There were two notable things that jumped out at us yesterday as the Obama administration challenged Arizona’s controversial immigration law SB 1070 before the Supreme Court.
First of all, who the hell in the Obama administration let Solicitor General Donald Verrilli anywhere near the Supreme Court again? Last month Verrilli argued (if you can even call it that) the Affordable Care Act before the high court and got his clock cleaned by a far more polished, ready and able attorney, Paul Clement. When Arizona hired Clement to argue the constitutionality of SB 1070 before the Supremes, the administration would have been wise to find somebody — anybody, really — to argue their case other than Verrilli.
But they didn’t. And so, what they ended up with were episodes like this, according to Politico::
Justice Sonia Sotomayor, the only Hispanic on the high court, took a very active role in the arguments, jumping in with the first question for Arizona’s lawyer, Paul Clement, and openly criticizing Solicitor General Donald Verrilli Jr. when she thought his arguments went off course.
Sotomayor — presumably a justice who will not vote for SB 1070, also chastised Verrilli this way:
“I’m terribly confused by your answer. OK? And I don’t know that you’re focusing in on what my colleagues are trying to get to,” she said.
But maybe she lost her patience most with this:
“You can see it’s not selling very well. Why don’t you try to come up with something else?” she said.
After the choice of the lawyers, the second thing that jumped out at us was this quote from Justice Anthony Kennedy, as reported by Politico:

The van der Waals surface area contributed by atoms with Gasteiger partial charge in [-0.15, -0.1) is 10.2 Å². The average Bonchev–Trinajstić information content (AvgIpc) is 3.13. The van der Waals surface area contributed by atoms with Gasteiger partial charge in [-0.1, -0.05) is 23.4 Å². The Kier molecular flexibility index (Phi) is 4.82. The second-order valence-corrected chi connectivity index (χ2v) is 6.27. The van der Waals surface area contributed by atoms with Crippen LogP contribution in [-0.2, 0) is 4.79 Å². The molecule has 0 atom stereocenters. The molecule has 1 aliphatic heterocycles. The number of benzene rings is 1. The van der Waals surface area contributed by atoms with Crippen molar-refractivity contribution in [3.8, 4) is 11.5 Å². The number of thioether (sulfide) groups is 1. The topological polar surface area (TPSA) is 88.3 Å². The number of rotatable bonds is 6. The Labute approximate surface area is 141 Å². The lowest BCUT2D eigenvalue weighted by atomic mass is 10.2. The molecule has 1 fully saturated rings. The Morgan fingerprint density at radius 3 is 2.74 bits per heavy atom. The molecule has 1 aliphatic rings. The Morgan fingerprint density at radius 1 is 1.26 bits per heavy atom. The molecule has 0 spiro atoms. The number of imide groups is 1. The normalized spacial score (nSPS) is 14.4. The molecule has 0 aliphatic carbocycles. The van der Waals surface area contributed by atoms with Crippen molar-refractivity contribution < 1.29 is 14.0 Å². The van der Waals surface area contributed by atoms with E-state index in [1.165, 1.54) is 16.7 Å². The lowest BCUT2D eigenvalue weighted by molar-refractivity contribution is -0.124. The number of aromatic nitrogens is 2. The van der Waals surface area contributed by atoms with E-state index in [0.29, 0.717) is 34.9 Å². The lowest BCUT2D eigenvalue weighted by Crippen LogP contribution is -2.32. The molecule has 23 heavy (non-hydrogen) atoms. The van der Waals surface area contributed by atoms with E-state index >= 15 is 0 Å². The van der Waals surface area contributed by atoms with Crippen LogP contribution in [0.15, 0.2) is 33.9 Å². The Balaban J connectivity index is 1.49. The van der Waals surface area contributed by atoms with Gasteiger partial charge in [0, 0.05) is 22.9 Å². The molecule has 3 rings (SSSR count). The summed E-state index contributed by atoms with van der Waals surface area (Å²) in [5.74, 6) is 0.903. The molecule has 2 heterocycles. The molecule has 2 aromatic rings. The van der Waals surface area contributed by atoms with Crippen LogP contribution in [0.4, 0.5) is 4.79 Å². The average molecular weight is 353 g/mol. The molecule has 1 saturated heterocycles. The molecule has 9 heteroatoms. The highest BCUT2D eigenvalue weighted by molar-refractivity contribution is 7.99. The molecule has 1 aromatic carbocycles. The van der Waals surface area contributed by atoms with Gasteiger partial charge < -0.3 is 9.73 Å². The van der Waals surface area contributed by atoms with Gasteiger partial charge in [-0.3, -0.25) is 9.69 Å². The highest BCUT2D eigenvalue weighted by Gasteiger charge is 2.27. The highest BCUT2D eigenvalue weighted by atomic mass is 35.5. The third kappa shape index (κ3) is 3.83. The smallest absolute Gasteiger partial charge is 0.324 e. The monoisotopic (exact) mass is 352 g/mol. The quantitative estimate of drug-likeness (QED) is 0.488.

Justices Anthony Kennedy and Samuel Alito also appeared troubled by the law’s provision instructing local law enforcement to detain someone until their immigration status is confirmed.
“If it takes two weeks to make that determination, can the alien be held by the state for that whole period of time?” Kennedy asked.
The alien. There is always a debate about what to call people who are in this country “without papers”: Illegal aliens? Illegal immigrants? Undocumented immigrants?
Personally, we always thought aliens looked more like like what you’d see in a James Cameron film. But let’s put that debate aside for a second and consider this: is the word alien really appropriate for a Supreme Court justice to be discussing here, because the person in question might not be an “alien” at all?
Let’s walk this back a bit. Kennedy is asking about the detention of someone a law enforcement officer thinks may be in the country illegally. He is wondering how long that person can be held in custody until the determination is made whether they are in the country legally, or not. But the person in question might not be an “alien” at all — the person might well be a citizen!
Why is a sitting justice of the Supreme Court assuming anyone picked up is an “alien,” and therefore not an innocent citizen until proven otherwise guilty? Kennedy’s language shows a disturbing assumption on his part of who will be picked up under SB 1070 (should it go into full effect), and it totally ignores the reality that racial profiling will play a large role in determining who the “alien” will probably be who is waiting for verification of citizenship if he or she doesn’t have his papers on him.
And yes, we understand the point of SB 1070 is that you have to have your papers on you; but if if you don’t as a citizen, you could be punished, but it wouldn’t automatically make you an “alien” stripped of your citizenship. Plus, we can only imagine that certain types of people will be subjected to this law. (And, this is even more disturbing when you consider that the Supreme Court ruled just last month that police can arrest you and look up your bunghole, even when you have the proper papers on you proving you shouldn’t have been erroneously arrested in the first place.)
But then again, who can blame Kennedy for ignoring the racial profiling aspect? As Color Lines pointed out, the Obama administration itself has taken an “avoid race at all costs,” color blind approach to challenging SB1070 — a mistake that may prove as foolhardy as letting Verrilli be their advocate.